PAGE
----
Delegates at the SNP autumn conference in Perth have narrowly backed taking an independent Scotland into Nato on the condition that it would be able to remove its nuclear weapons.
An amendment to reaffirm the party's traditional anti-Nato stance was rejected by 394 votes to 365 after a card count late on Friday afternoon. A further vote to remit the Nato U-turn back to SNP policymakers for further consideration was also narrowly voted down by 425 to 360.
Party rebels led by MSP Jamie Hepburn and seven other MSPs tried to quash the U-turn and reaffirm the party's support for non-Nato alliance Partnership for Peace, but their efforts were in vain.
The decision means that the SNP will now apply to keep Scotland in Nato if it is elected to lead the first post-independence government.
Delegates backed party leadership and defence spokesman Angus Robertson, who had warned that withdrawing Scotland from Nato would be like "pulling the plug on the radar" protecting the North Sea.
He said: "Everything that is around Scotland turns into a black hole where we have no idea what's going on, and that worries our neighbours intensely."
But he suggested he would take the risk if Nato insisted that Scotland must keep its nuclear weapons.
Mr Robertson continued: "Politics and risk go hand in hand. Sometimes you just need to stand up and say this is something we need to advance and this is something we need to deal with."
Patrick Harvie, MSP for Glasgow and Co-convener of the Scottish Greens, called the decision "moral hypocrisy of the worst kind".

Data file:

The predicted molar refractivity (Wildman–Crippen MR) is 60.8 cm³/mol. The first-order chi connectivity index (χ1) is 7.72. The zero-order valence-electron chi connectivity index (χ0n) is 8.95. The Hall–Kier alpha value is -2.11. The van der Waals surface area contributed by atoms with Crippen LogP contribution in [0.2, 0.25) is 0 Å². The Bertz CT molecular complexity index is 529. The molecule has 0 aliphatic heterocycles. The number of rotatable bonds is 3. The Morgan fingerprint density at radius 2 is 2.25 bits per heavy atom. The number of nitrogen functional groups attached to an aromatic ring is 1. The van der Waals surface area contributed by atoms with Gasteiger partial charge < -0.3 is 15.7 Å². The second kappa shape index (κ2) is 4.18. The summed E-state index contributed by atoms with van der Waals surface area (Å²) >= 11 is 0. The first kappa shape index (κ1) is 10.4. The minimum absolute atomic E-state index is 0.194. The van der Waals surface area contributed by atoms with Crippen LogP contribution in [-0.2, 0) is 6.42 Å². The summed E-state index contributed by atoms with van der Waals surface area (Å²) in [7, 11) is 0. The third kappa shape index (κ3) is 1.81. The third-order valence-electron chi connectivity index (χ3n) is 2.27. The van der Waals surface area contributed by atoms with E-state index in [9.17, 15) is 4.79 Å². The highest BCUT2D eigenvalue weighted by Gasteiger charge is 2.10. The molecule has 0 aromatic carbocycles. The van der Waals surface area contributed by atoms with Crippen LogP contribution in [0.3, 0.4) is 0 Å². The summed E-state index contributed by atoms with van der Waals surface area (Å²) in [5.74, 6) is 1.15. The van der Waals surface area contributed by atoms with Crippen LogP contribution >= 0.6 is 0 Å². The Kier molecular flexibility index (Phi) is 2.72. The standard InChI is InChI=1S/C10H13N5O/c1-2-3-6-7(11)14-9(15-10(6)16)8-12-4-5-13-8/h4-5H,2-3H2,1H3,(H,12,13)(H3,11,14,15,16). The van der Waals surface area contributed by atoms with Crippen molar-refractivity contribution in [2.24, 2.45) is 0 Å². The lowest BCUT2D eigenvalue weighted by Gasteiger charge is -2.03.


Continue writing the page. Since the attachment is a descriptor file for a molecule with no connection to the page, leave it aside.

He said: "Rather than building a platform of distinctive policies that make the case for a radically better Scotland, the SNP leadership seem determined to quash the party's better instincts.
"It is moral hypocrisy of the worst kind to be so vocal in opposition to Trident but in favour of an alliance based on the nuclear protection of other states. This is a profound misjudgement that sets the face of the SNP against radical Scotland at a time when they should be energising campaigners."
The SNP had opposed Nato for decades, previously arguing that it is a nuclear alliance at odds with the party's anti-nuclear stance.
Some defence experts and officials from the Ministry of Defence and the Foreign Office have warned that Nato membership cannot be taken for granted, suggesting that the Nato top brass may take exception to the SNP's anti-nuclear stance.
Before the vote, a former Nato secretary-general warned that an independent Scotland's membership of the organisation would be "uncertain at best".
Lord Robertson of Port Ellen questioned whether membership of Nato would even be open to Scotland under the terms of the SNP's new policy.
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